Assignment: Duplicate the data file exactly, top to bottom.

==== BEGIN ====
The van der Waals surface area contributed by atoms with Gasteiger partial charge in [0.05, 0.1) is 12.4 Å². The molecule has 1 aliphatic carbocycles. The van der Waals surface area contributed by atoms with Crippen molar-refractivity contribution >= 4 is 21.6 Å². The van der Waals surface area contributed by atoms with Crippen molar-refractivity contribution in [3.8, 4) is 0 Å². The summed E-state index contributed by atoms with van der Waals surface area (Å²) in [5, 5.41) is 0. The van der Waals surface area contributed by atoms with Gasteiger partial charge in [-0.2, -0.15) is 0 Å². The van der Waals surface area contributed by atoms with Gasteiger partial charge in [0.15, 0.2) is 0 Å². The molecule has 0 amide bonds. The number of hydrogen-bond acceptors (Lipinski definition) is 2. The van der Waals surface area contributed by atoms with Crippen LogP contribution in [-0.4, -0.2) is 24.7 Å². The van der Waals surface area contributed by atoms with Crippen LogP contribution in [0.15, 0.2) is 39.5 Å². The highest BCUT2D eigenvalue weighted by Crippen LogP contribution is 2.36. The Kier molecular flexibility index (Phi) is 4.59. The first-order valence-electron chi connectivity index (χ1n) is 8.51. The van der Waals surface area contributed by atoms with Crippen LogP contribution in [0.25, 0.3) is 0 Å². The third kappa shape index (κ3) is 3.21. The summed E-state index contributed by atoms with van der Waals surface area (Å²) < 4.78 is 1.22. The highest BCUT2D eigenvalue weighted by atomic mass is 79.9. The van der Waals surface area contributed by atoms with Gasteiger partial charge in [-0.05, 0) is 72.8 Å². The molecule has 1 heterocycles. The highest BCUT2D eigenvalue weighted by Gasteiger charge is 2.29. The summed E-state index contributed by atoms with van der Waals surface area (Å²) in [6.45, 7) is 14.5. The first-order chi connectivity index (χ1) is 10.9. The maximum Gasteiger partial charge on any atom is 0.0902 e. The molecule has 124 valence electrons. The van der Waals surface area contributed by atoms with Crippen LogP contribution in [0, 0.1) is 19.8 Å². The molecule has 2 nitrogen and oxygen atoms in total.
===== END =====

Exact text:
The van der Waals surface area contributed by atoms with Gasteiger partial charge in [0.05, 0.1) is 12.4 Å². The molecule has 1 aliphatic carbocycles. The van der Waals surface area contributed by atoms with Crippen molar-refractivity contribution >= 4 is 21.6 Å². The van der Waals surface area contributed by atoms with Crippen molar-refractivity contribution in [3.8, 4) is 0 Å². The summed E-state index contributed by atoms with van der Waals surface area (Å²) in [5, 5.41) is 0. The van der Waals surface area contributed by atoms with Gasteiger partial charge in [-0.2, -0.15) is 0 Å². The van der Waals surface area contributed by atoms with Gasteiger partial charge in [0.15, 0.2) is 0 Å². The molecule has 0 amide bonds. The number of hydrogen-bond acceptors (Lipinski definition) is 2. The van der Waals surface area contributed by atoms with Crippen LogP contribution in [-0.4, -0.2) is 24.7 Å². The van der Waals surface area contributed by atoms with Crippen LogP contribution in [0.15, 0.2) is 39.5 Å². The highest BCUT2D eigenvalue weighted by Crippen LogP contribution is 2.36. The Kier molecular flexibility index (Phi) is 4.59. The first-order valence-electron chi connectivity index (χ1n) is 8.51. The van der Waals surface area contributed by atoms with Crippen LogP contribution in [0.25, 0.3) is 0 Å². The third kappa shape index (κ3) is 3.21. The summed E-state index contributed by atoms with van der Waals surface area (Å²) < 4.78 is 1.22. The highest BCUT2D eigenvalue weighted by atomic mass is 79.9. The van der Waals surface area contributed by atoms with Gasteiger partial charge in [-0.05, 0) is 72.8 Å². The molecule has 1 heterocycles. The highest BCUT2D eigenvalue weighted by Gasteiger charge is 2.29. The summed E-state index contributed by atoms with van der Waals surface area (Å²) in [6.45, 7) is 14.5. The first-order chi connectivity index (χ1) is 10.9. The maximum Gasteiger partial charge on any atom is 0.0902 e. The molecule has 124 valence electrons. The van der Waals surface area contributed by atoms with Crippen LogP contribution in [0, 0.1) is 19.8 Å². The molecule has 2 nitrogen and oxygen atoms in total.